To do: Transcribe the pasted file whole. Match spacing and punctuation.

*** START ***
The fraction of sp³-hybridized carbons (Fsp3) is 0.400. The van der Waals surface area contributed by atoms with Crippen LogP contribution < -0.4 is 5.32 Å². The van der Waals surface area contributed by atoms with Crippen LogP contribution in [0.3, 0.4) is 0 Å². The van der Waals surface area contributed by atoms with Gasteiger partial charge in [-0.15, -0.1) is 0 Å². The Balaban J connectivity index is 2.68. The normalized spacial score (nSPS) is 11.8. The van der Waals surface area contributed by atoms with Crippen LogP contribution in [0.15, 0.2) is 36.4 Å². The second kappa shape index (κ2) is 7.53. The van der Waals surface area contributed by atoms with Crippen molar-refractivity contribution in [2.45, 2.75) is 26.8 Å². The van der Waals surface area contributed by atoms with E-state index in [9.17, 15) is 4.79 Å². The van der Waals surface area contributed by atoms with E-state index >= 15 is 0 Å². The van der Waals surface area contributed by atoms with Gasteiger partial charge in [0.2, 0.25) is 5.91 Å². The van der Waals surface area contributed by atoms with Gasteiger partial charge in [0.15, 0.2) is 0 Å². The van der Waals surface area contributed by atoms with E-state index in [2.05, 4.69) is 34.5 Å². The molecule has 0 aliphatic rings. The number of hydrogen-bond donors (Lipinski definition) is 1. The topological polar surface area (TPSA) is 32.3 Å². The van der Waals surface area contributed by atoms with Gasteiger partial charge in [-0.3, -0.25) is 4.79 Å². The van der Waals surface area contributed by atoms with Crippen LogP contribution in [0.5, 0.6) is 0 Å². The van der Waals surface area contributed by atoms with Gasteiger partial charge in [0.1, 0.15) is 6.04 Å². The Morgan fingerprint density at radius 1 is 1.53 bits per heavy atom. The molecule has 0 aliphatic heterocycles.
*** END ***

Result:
The fraction of sp³-hybridized carbons (Fsp3) is 0.400. The van der Waals surface area contributed by atoms with Crippen LogP contribution < -0.4 is 5.32 Å². The van der Waals surface area contributed by atoms with Crippen LogP contribution in [0.3, 0.4) is 0 Å². The van der Waals surface area contributed by atoms with Gasteiger partial charge in [-0.15, -0.1) is 0 Å². The Balaban J connectivity index is 2.68. The normalized spacial score (nSPS) is 11.8. The van der Waals surface area contributed by atoms with Crippen LogP contribution in [0.15, 0.2) is 36.4 Å². The second kappa shape index (κ2) is 7.53. The van der Waals surface area contributed by atoms with Crippen molar-refractivity contribution in [2.45, 2.75) is 26.8 Å². The van der Waals surface area contributed by atoms with E-state index in [9.17, 15) is 4.79 Å². The van der Waals surface area contributed by atoms with E-state index >= 15 is 0 Å². The van der Waals surface area contributed by atoms with Gasteiger partial charge in [0.2, 0.25) is 5.91 Å². The van der Waals surface area contributed by atoms with Gasteiger partial charge in [0.15, 0.2) is 0 Å². The van der Waals surface area contributed by atoms with E-state index in [2.05, 4.69) is 34.5 Å². The molecule has 0 aliphatic rings. The number of hydrogen-bond donors (Lipinski definition) is 1. The topological polar surface area (TPSA) is 32.3 Å². The van der Waals surface area contributed by atoms with Gasteiger partial charge in [-0.3, -0.25) is 4.79 Å². The van der Waals surface area contributed by atoms with Crippen LogP contribution in [0.5, 0.6) is 0 Å². The van der Waals surface area contributed by atoms with Gasteiger partial charge in [0.1, 0.15) is 6.04 Å². The Morgan fingerprint density at radius 1 is 1.53 bits per heavy atom. The molecule has 0 aliphatic heterocycles.